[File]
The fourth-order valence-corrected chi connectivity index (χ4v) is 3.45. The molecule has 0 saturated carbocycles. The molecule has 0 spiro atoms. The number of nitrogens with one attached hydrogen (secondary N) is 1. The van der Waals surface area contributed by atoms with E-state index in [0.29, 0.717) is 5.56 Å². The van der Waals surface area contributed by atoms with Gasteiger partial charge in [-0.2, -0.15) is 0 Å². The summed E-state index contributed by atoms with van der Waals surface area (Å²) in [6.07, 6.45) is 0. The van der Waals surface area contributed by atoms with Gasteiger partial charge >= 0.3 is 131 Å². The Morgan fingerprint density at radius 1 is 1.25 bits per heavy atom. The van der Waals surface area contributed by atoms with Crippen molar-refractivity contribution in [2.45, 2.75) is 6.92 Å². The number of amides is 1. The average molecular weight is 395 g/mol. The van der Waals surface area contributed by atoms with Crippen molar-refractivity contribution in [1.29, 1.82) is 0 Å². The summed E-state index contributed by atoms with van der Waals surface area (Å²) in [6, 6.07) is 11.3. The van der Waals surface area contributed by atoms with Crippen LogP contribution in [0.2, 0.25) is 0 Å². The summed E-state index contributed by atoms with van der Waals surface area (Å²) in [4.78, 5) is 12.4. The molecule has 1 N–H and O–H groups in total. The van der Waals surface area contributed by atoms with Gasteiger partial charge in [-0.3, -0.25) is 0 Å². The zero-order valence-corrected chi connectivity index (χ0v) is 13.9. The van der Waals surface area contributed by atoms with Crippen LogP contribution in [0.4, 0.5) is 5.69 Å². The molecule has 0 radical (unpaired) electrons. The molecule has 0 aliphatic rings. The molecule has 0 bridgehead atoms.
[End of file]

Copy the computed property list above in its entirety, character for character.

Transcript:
The fourth-order valence-corrected chi connectivity index (χ4v) is 3.45. The molecule has 0 saturated carbocycles. The molecule has 0 spiro atoms. The number of nitrogens with one attached hydrogen (secondary N) is 1. The van der Waals surface area contributed by atoms with E-state index in [0.29, 0.717) is 5.56 Å². The van der Waals surface area contributed by atoms with Gasteiger partial charge in [-0.2, -0.15) is 0 Å². The summed E-state index contributed by atoms with van der Waals surface area (Å²) in [6.07, 6.45) is 0. The van der Waals surface area contributed by atoms with Gasteiger partial charge >= 0.3 is 131 Å². The Morgan fingerprint density at radius 1 is 1.25 bits per heavy atom. The van der Waals surface area contributed by atoms with Crippen molar-refractivity contribution in [2.45, 2.75) is 6.92 Å². The number of amides is 1. The average molecular weight is 395 g/mol. The van der Waals surface area contributed by atoms with Crippen molar-refractivity contribution in [1.29, 1.82) is 0 Å². The summed E-state index contributed by atoms with van der Waals surface area (Å²) in [6, 6.07) is 11.3. The van der Waals surface area contributed by atoms with Crippen LogP contribution in [0.2, 0.25) is 0 Å². The summed E-state index contributed by atoms with van der Waals surface area (Å²) in [4.78, 5) is 12.4. The molecule has 1 N–H and O–H groups in total. The van der Waals surface area contributed by atoms with Gasteiger partial charge in [-0.3, -0.25) is 0 Å². The zero-order valence-corrected chi connectivity index (χ0v) is 13.9. The van der Waals surface area contributed by atoms with Crippen LogP contribution in [0.4, 0.5) is 5.69 Å². The molecule has 0 radical (unpaired) electrons. The molecule has 0 aliphatic rings. The molecule has 0 bridgehead atoms.